Internet legends and economics

Lots of tall tales circulate on the internet, and it seems no area of human endeavours is safe from being distorted in order to fit some political-ideological agenda.

In a curious juxtaposition, on the same day that some comments that amount to (yet another) serious indictment of laissez-faire capitalism, a friend chose to post one of such tales, of a professor of economics that “proved” to his (it had to be a guy, obviously) class the “failure of socialism”.

First of all, it is a tale, documented by the internet hoax tracking site Snopes in this page: Social Injustice.

According to Snopes, one of the versions of this fable concludes stating that “Human nature will always cause socialism’s style of government to fail because the world has producers and non-producers (makers and takers).

Before we jump to conclusions about human nature, how about examining the very real consequences of policies that go in the direction preached by the aforementioned legend, shall we?

First of all, a series of charts from Mother Jones show the effects of decades of trickle-down economics in the US: It’s the Inequality, Stupid.

In a nutshell: “A huge share of the nation’s economic growth over the past 30 years has gone to the top one-hundredth of one percent, who now make an average of $27 million per household. The average income for the bottom 90 percent of us? $31,244.“.

If, that’s not clear enough, consider this, from Business Insider: Sorry, Folks, Rich People Actually Don’t ‘Create The Jobs’. This, even more than the previous, lay bare the obvious ideological intent behind the made up story, as can be seen in this citation:

‘Rich people create the jobs.’
Specifically, by starting and directing America’s companies, entrepreneurs and rich investors create the jobs that sustain everyone else.
This statement is usually invoked to justify cutting taxes on entrepreneurs and investors. If only we reduce those taxes and regulations, the story goes, entrepreneurs and investors can be incented to build more companies and create more jobs.
This argument ignores the fact that taxes on entrepreneurs and investors are already historically low, even after this year’s modest increases. And it ignores the assertions of many investors and entrepreneurs (like me) that they would work just as hard to build companies even if taxes were higher.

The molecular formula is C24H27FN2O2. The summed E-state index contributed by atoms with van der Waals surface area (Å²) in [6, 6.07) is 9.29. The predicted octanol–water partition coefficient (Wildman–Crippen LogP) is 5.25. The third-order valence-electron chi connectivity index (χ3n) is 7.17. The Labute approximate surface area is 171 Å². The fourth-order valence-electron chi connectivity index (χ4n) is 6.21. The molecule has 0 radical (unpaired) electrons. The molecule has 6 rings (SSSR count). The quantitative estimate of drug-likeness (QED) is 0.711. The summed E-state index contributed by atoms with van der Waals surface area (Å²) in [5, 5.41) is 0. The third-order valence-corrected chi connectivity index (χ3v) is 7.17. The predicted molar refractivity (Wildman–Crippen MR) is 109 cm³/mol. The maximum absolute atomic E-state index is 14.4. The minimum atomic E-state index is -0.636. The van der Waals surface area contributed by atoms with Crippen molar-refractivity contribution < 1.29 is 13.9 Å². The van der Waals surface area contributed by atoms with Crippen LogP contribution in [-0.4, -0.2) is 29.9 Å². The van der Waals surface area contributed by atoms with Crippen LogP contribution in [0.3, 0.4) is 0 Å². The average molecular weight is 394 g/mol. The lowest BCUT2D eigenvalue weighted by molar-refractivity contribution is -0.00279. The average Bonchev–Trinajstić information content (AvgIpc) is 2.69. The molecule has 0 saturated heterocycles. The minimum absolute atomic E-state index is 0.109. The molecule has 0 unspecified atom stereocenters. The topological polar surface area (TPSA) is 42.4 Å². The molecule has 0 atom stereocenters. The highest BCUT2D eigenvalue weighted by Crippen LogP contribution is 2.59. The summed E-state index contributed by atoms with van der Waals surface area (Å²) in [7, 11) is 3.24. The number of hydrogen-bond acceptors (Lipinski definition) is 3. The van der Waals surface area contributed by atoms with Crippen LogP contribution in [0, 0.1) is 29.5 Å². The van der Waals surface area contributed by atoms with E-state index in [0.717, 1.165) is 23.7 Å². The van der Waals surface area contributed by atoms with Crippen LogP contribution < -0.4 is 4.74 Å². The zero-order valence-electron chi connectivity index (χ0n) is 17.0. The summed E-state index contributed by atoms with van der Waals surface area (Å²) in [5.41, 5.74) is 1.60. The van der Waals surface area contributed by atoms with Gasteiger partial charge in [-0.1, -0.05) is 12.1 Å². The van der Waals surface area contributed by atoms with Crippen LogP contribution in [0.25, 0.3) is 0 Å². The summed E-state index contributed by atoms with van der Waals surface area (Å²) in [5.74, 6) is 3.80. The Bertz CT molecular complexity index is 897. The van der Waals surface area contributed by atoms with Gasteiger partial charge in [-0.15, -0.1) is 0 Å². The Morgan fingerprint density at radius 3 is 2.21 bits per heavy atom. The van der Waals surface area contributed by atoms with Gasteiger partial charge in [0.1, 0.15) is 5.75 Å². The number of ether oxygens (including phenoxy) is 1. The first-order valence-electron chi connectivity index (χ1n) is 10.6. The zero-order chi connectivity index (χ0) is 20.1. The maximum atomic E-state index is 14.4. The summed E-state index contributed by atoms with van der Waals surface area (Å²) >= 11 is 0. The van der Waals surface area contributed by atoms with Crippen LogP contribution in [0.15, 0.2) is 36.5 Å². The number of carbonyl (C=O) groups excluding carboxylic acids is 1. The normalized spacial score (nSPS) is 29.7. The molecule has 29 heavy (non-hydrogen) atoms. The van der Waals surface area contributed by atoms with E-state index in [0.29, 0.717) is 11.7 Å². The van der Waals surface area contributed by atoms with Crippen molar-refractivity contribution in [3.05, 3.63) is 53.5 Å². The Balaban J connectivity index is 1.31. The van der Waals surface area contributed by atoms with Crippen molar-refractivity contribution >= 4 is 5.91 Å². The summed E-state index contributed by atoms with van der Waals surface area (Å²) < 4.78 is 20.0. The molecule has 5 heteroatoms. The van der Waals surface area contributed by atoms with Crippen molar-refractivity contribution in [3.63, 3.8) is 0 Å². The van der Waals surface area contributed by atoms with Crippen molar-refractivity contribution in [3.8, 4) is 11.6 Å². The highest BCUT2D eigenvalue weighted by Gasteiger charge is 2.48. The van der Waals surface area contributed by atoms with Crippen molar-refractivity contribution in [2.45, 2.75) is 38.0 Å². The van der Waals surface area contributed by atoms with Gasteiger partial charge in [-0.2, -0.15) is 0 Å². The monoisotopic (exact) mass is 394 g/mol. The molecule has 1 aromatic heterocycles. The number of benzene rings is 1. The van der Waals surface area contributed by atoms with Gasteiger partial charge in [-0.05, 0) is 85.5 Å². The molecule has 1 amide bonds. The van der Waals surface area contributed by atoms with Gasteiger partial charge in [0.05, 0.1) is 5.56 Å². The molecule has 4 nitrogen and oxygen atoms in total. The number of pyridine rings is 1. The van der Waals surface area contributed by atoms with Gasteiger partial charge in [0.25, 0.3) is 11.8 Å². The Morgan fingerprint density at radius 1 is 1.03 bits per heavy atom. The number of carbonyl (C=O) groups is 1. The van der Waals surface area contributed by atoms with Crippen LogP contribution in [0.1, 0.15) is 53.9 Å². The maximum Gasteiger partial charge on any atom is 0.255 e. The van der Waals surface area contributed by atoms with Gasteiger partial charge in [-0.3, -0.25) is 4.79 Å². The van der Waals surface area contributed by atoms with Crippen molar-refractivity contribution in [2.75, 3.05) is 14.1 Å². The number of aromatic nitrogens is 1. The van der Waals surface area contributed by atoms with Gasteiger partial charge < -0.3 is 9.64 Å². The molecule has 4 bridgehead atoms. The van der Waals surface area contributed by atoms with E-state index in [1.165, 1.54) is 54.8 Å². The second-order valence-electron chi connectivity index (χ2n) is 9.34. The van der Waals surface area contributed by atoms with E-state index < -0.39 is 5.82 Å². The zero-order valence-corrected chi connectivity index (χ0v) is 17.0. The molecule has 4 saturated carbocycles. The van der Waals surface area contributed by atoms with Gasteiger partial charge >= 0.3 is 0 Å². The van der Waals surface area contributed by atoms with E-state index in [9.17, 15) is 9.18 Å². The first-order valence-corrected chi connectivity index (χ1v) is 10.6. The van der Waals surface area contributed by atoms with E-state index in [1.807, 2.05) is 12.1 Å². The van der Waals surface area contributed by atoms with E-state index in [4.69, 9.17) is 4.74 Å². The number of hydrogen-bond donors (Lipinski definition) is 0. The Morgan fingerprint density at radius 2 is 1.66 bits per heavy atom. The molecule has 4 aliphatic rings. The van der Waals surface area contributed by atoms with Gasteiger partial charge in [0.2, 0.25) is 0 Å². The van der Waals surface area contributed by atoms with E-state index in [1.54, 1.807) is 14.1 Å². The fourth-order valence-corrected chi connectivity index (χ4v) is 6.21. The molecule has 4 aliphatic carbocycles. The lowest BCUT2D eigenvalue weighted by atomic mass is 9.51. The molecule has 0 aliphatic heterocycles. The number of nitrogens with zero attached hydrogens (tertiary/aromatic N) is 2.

But, more importantly, this argument perpetuates a myth that some well-off Americans use to justify today’s record inequality — the idea that rich people create the jobs.

To cap this commentary, the funny thing is that recently there was indeed a students’ revolt against an economics professor, but not quite in the way the legend describes: Harvard Students, Citing Economic Inequality, Stage Walkout. What the students actually said: “We are walking out today to join a Boston-wide march protesting the corporatization of higher education as part of the global Occupy [Wall
Street] movement. Since the biased nature of Economics 10 contributes to and symbolizes the increasing economic inequality in America, we are walking out of your class today both to protest your inadequate discussion of basic economic theory and to lend our support to a movement that is changing American discourse on economic injustice.

Going back to the legend that motivated this post, I wonder if this is the kind of bedtime story that the 1% tell to their children.

UPDATE: PZ Myers  throws  his hat into the ring – The United States is unsustainable. In his  words: “We are all supplementing banks so that they can screw over their employees at the bottom, and throw more of their cash to the owners at the top. The plutocrats want it both ways: they want a complete absence of regulation so they can continue to plunder profits, and they want poor, desperate people to do their labor for a pittance, with government aid.




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